ABU DHABI // Apartment rents in the capital fell by an average of 14 per cent last year, and harder-to-let homes dropped by as much as 35 per cent.
At the same time, rents for Grade A office space - the highest quality available - dropped by an average of 28 per cent, according to a new report from the property consultancy Jones Lang Lasalle.
The falls are the clearest sign yet of an oversupply of homes and offices as the economy struggles to produce enough jobs to keep up with new buildings being completed.
They are good news for businesses planning to move to new offices, and residents negotiating new leases or thinking of moving home.
"While developers have scaled back many projects since the market correction at the end of 2008, the additional supply entering the market is generating an oversupply situation for most asset prices," the report says.
"Consequently, average rentals and sale prices continued to decline in most sectors."
Rents could fall further in 2011 with tens of thousands of new homes and offices planned for delivery. Total office supply should rise by 25 per cent this year, bringing the total space available to roughly 2.75 million square metres, according to Jones Lang Lasalle.
This could push the vacancy rate well above 10 per cent, from its current rate of 8.4 per cent.
About 25,000 new homes have been announced for completion this year, but “actual completions in 2011 are likely to be lower than scheduled due to further delays”. Nevertheless, thousands of homes on Reem Island and Raha Beach should be finished, which will reduce prices at the higher end of the market.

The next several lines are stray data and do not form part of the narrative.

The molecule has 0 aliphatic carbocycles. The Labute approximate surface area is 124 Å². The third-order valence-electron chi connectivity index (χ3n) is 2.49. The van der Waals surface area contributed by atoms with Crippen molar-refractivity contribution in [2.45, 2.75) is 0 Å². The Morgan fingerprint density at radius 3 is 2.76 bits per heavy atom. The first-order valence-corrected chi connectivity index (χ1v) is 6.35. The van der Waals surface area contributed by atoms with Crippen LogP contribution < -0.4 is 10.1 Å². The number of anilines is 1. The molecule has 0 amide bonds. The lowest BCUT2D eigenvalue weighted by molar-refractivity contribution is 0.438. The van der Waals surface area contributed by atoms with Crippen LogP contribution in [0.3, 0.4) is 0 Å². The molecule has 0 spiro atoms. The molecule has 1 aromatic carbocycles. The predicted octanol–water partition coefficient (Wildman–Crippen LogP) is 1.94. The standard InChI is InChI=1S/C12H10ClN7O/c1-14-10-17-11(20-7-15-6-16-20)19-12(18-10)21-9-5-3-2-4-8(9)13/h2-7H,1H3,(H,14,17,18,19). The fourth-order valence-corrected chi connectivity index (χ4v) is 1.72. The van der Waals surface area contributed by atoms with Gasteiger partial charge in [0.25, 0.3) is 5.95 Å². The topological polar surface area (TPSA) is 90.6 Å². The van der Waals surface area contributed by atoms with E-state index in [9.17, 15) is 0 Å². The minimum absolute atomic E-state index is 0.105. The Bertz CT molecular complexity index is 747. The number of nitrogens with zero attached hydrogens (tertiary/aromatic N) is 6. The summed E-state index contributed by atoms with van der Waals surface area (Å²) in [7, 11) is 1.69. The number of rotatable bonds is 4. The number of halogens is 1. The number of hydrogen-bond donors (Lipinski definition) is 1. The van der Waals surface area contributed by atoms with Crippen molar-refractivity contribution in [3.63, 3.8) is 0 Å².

There was still a serious shortage of affordable homes for lower and middle-income residents, Jones Lang Lasalle said.
Property markets are often characterised by a supply and demand imbalance because of the long time it takes to launch, finance and build a new tower or development, said Paul Maisfield, general manager of the Abu Dhabi office of the property management company Asteco.
"Developers went full steam ahead with massively ambitious projects and very significantly sized projects,” he said. “And since the beginning of 2009, demand has really tailed off. We haven’t got the same volume of new people coming into Abu Dhabi as we had in 2007 and 2008."
Government policies to grow the economy would lead to more people coming to Abu Dhabi, but that too would take time, he said. "It’s very certain that there’s a lot of supply coming to the market."
Mr Maisfield said: "The uncertainty is whether the demand is really there."
The depression of the property markets began in early 2009 after the global financial crisis started to have an impact in the region.
That many developers of new buildings were financing construction with down payments from buyers has worsened the situation. As prices began to tumble, some buyers stopped making payments and dozens of developers have halted projects because of lack of cash.